Cambodia: Liberation Day or Invasion Day?

On January 7, 1979, the Khmer Rouge regime in Cambodia was ousted from power. The Communist regime was accused of ordering the mass slaughter of more than 1 million Cambodians. Last week the Cambodian government marked the 30th year of the downfall of the Khmer Rouge. But opinion is divided whether this day should be celebrated as Liberation Day or Invasion Day since Vietnam, which helped in removing the Khmer Rouge, occupied Cambodia until 1988.

Prime Minister Hun Sen insists January 7, 1979 was a victory over genocide. He criticizes those who refuse to honor the occasion:

“This is the truth of history that even those unwise groups and extremist groups must acknowledge this truth. If you dare not acknowledge the truth, you are not a human being, you are a real animal. This is the truth. If we didn’t have the 7th January 1979, we will not have today.”

But Sophan Seng explains why not all Cambodians are joining the government in the celebration:

“To celebrate this day is not significantly representing Cambodians as the whole nation. It is only celebrated by the Cambodian People's Party (CPP), which has been in power since the day of January 7, 1979.

“It has not been generally accepted by the Cambodian people. Whatever theme each celebration expects to achieve, those themes still belong to the CPP, and it is truly reminding Cambodian people of the brutality, the foreign invasion and the nonstop division among Cambodian nationals.”

Modern Progressive Khmer mentions Vietnam’s invasion of Cambodia after January 7, 1979:

“January 7th did in fact stop the killing, but Cambodia was not free. Vietnam occupied Cambodia; therefore, by definition Cambodia was not liberated. This is why the word “liberation” has a major semantic problem. One cannot call oneself a liberated being if one is not free to determine one’s destiny. Liberation could not be further from the truth. The world knows that Cambodia was under Vietnam’s control from the day it invaded Cambodia until it was pressured to withdraw.”

The opposition believes the true day of liberation came on Oct. 23, 1991 when the Paris Peace Accords were signed. Opposition lawmaker Sam Rainsy raises another point:

“Celebrating January 7 without having in mind a broader historical perspective, is playing into the hands of the current Phnom Penh regime whose only raison d'être was to “free” the Cambodian people from the Khmer Rouge with communist Vietnam's decisive but not unselfish help.”

The Son of the Empire provides an initial roundup of views about the issue. Khmerization uploads pictures of the government-led celebration of the event last week.


  • khmerization

    It is both an invasion and a liberation day, because by sending the troops in to a sovereign country, Vietnam has violated the territorial integrity of that country. But at the same time, by invading Cambodia, the Vietnamese invasion had saved thousands and probably millions of life.

  • Savath POU

    Thirty Sixth Anniversary Of January 7th

    by Savath Pou
    Senator Expelled
    January 6th, 2015

    Regardless of where they live, Khmer people are still divided by the historic date of January 7, 1979. The majority of people who were born in the middle of World War II like me and have lived through the last decade of French Protectorate, the Royal Crusade for Independence led by then young and vigorous King Norodom Sihanouk, the Sangkum Reastr Niyum era that stretched from the middle of 1955 to the day of US-backed Lon Nol/Sisowath Sirik Matak coup d’état on March 18, 1970, the ensuing civil war between the Lon Nol’s Khmer Republic and the communist Khmer Rouge which ended by the total victory of the latter on April 17, 1975, and through the darkest period in Khmer history of three years, eight months and twenty days under the blood thirsty Pol Pot regime, still remember January 7, 1979 as either the day of their liberation or their second birthday.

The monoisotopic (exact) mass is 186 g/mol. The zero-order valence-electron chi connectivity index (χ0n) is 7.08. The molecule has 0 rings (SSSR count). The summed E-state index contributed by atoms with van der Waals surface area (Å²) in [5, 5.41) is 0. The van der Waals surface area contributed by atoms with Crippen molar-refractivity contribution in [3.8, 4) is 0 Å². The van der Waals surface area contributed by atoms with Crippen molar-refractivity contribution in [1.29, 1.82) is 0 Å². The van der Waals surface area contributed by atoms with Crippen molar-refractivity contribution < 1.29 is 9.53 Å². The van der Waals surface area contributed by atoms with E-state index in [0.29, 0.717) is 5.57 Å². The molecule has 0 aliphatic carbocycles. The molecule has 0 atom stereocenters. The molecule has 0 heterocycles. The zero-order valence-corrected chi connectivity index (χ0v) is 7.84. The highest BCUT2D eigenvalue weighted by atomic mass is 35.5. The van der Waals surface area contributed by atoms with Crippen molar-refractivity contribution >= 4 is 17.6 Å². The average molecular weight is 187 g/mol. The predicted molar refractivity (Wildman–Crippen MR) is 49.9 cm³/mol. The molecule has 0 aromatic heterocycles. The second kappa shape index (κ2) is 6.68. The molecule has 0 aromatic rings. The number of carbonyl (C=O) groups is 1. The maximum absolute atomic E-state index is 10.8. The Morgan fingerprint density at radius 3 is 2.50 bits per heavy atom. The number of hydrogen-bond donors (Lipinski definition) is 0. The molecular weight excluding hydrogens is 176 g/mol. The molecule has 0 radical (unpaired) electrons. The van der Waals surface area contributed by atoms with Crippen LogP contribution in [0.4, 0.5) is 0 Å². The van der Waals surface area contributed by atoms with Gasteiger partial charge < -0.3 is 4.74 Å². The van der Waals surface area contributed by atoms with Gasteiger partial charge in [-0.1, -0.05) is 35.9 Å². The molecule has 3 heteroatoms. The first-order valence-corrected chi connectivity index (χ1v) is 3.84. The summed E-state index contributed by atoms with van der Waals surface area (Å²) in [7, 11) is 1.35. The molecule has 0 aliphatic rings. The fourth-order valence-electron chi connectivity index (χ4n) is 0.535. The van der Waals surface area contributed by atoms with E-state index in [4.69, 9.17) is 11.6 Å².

In the last few days, some young Khmer-Americans have posted reckless comments on their Facebook pages saying that they owe nothing to January 7th because they were born well after that historic date. Those youngsters have obviously forgotten completely the suffering as well as the fragmentation older generations than theirs had gone through.

    Feeling so disturbed by their comments, I then posted my following reply.

    Let me put this way. The United States of America owes several trillions of US dollars as debt to the People’s Republic of China. As US citizens, how are you feeling, brothers? Feeling nothing? Free of debt? Angry and compelled to take Presidents Barak Obama, George W. Bush, Bill Clinton, George H. Bush so on and so forth to all the courts in the land or even to the ICJ for their reckless spending habits? Or are you quietly forcing yourselves to work harder so you can cope with all the tax increases imposed by consecutive US Administrations, just to be able to shoulder their huge debt burden? Come on brothers, you are living in the real world, definitely not in a fantasy land where only angels live.

    Coming back to the January 7th, the entire Khmer nation was salvaged by that very historic event which might appear unfortunate for you, but that was the fact, and you cannot deny it simply because you were not born yet.

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